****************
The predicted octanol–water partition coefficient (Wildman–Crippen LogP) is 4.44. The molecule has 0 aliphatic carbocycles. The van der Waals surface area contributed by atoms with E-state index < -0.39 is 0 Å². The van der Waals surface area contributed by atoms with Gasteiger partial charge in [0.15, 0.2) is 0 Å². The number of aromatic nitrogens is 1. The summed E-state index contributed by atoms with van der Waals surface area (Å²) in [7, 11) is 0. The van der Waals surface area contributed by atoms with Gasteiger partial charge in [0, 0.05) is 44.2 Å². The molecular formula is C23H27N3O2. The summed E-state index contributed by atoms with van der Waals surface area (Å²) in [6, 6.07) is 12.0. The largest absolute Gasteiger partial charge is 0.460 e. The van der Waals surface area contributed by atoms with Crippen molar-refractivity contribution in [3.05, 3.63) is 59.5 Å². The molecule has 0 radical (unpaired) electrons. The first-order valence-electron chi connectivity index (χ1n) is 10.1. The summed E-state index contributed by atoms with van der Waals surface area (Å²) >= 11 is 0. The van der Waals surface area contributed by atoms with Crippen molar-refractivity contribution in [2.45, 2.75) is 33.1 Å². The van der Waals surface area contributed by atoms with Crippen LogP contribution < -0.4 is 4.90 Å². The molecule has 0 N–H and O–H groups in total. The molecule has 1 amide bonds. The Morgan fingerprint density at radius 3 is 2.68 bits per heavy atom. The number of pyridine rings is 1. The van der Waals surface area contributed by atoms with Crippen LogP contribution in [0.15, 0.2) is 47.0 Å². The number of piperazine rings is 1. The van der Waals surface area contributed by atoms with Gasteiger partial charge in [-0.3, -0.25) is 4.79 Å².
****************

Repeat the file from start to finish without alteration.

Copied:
The predicted octanol–water partition coefficient (Wildman–Crippen LogP) is 4.44. The molecule has 0 aliphatic carbocycles. The van der Waals surface area contributed by atoms with E-state index < -0.39 is 0 Å². The van der Waals surface area contributed by atoms with Gasteiger partial charge in [0.15, 0.2) is 0 Å². The number of aromatic nitrogens is 1. The summed E-state index contributed by atoms with van der Waals surface area (Å²) in [7, 11) is 0. The van der Waals surface area contributed by atoms with Gasteiger partial charge in [0, 0.05) is 44.2 Å². The molecular formula is C23H27N3O2. The summed E-state index contributed by atoms with van der Waals surface area (Å²) in [6, 6.07) is 12.0. The largest absolute Gasteiger partial charge is 0.460 e. The van der Waals surface area contributed by atoms with Crippen molar-refractivity contribution in [3.05, 3.63) is 59.5 Å². The molecule has 0 radical (unpaired) electrons. The first-order valence-electron chi connectivity index (χ1n) is 10.1. The summed E-state index contributed by atoms with van der Waals surface area (Å²) >= 11 is 0. The van der Waals surface area contributed by atoms with Crippen molar-refractivity contribution in [2.45, 2.75) is 33.1 Å². The van der Waals surface area contributed by atoms with Crippen LogP contribution < -0.4 is 4.90 Å². The molecule has 0 N–H and O–H groups in total. The molecule has 1 amide bonds. The Morgan fingerprint density at radius 3 is 2.68 bits per heavy atom. The number of pyridine rings is 1. The van der Waals surface area contributed by atoms with Crippen LogP contribution in [0.15, 0.2) is 47.0 Å². The number of piperazine rings is 1. The van der Waals surface area contributed by atoms with Gasteiger partial charge in [-0.3, -0.25) is 4.79 Å².